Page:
Leigh, who lives in south Bondi, wanted to go to an Indonesian restaurant because she thinks Indonesian cuisine is under explored, particularly given the country is one of Australia's nearest and largest neighbours.

We pick to share the vegetarian curry, deep fried eggplant, steamed vegetables with peanut sauce and a stir-fried water spinach dish. We order iced coconut drinks and deep-fried corn fritters as a entree.

Advertisement

It's probably her eye as a film director and author, but Leigh seems distinctly conscious of our surroundings. She worries the light will not suit the photographer, points out the kitsch decorations in the restaurant, asks if a noisy young group that sits near us will affect the recording of the conversation.

The daughter of a high school maths teacher and a medical researcher, Leigh grew up on the north shore as the eldest of three daughters. She studied arts and law at the University of Sydney, where she edited the student newspaper Honi Soit and journal Hermes.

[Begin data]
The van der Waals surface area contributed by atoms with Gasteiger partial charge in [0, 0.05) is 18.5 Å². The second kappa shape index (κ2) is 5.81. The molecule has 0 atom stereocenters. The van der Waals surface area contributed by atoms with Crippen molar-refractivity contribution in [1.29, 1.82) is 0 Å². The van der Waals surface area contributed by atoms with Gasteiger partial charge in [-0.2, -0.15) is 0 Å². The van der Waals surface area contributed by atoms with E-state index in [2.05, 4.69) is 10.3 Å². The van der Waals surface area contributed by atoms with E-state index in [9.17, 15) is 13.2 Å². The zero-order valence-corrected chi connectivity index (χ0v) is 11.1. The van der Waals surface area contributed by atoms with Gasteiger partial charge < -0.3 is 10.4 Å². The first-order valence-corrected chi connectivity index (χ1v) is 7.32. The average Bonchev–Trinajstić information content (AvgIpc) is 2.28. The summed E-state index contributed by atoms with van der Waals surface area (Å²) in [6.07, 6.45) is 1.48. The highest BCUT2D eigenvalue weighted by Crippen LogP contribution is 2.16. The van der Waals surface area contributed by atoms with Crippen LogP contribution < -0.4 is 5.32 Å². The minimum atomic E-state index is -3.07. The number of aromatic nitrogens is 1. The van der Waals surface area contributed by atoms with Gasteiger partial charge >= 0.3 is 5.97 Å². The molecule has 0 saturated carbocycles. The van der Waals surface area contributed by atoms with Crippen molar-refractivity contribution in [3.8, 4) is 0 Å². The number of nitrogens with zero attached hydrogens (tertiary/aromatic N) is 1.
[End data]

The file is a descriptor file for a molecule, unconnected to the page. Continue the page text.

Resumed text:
After graduating, Leigh worked in the business affairs department of the Australian Society of Authors. It was through the society's mentoring program that she met Australian writer Frank Moorhouse, a relationship she says included many long lunches at the Bayswater Brasserie in Potts Point.

Leigh published her first book, The Hunter, to critical acclaim in 1999. The novel is the story of the search for the last remaining Tasmanian tiger and was made into a film starring Willem Dafoe​.